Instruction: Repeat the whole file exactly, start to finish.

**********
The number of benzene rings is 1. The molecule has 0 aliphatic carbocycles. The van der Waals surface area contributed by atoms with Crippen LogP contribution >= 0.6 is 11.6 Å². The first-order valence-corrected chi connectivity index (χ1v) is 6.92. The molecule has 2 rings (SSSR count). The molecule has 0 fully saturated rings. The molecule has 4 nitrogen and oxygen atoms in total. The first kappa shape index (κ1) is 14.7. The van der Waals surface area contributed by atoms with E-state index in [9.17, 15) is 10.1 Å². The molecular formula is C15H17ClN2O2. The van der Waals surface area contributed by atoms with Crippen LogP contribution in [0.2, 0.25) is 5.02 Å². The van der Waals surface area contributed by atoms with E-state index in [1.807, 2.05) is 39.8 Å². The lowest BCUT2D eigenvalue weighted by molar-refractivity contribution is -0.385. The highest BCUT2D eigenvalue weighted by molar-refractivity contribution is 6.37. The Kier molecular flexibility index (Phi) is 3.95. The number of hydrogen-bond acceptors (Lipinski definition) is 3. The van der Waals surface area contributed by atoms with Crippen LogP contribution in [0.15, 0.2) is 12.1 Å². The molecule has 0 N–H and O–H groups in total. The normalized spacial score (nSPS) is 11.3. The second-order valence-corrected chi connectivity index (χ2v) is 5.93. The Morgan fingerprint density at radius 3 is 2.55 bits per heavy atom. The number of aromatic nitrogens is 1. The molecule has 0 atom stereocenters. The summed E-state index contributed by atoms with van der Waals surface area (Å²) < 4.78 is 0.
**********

The number of benzene rings is 1. The molecule has 0 aliphatic carbocycles. The van der Waals surface area contributed by atoms with Crippen LogP contribution >= 0.6 is 11.6 Å². The first-order valence-corrected chi connectivity index (χ1v) is 6.92. The molecule has 2 rings (SSSR count). The molecule has 0 fully saturated rings. The molecule has 4 nitrogen and oxygen atoms in total. The first kappa shape index (κ1) is 14.7. The van der Waals surface area contributed by atoms with E-state index in [9.17, 15) is 10.1 Å². The molecular formula is C15H17ClN2O2. The van der Waals surface area contributed by atoms with Crippen LogP contribution in [0.2, 0.25) is 5.02 Å². The van der Waals surface area contributed by atoms with E-state index in [1.807, 2.05) is 39.8 Å². The lowest BCUT2D eigenvalue weighted by molar-refractivity contribution is -0.385. The highest BCUT2D eigenvalue weighted by molar-refractivity contribution is 6.37. The Kier molecular flexibility index (Phi) is 3.95. The number of hydrogen-bond acceptors (Lipinski definition) is 3. The van der Waals surface area contributed by atoms with Crippen LogP contribution in [0.15, 0.2) is 12.1 Å². The molecule has 0 N–H and O–H groups in total. The normalized spacial score (nSPS) is 11.3. The second-order valence-corrected chi connectivity index (χ2v) is 5.93. The Morgan fingerprint density at radius 3 is 2.55 bits per heavy atom. The number of aromatic nitrogens is 1. The molecule has 0 atom stereocenters. The summed E-state index contributed by atoms with van der Waals surface area (Å²) < 4.78 is 0.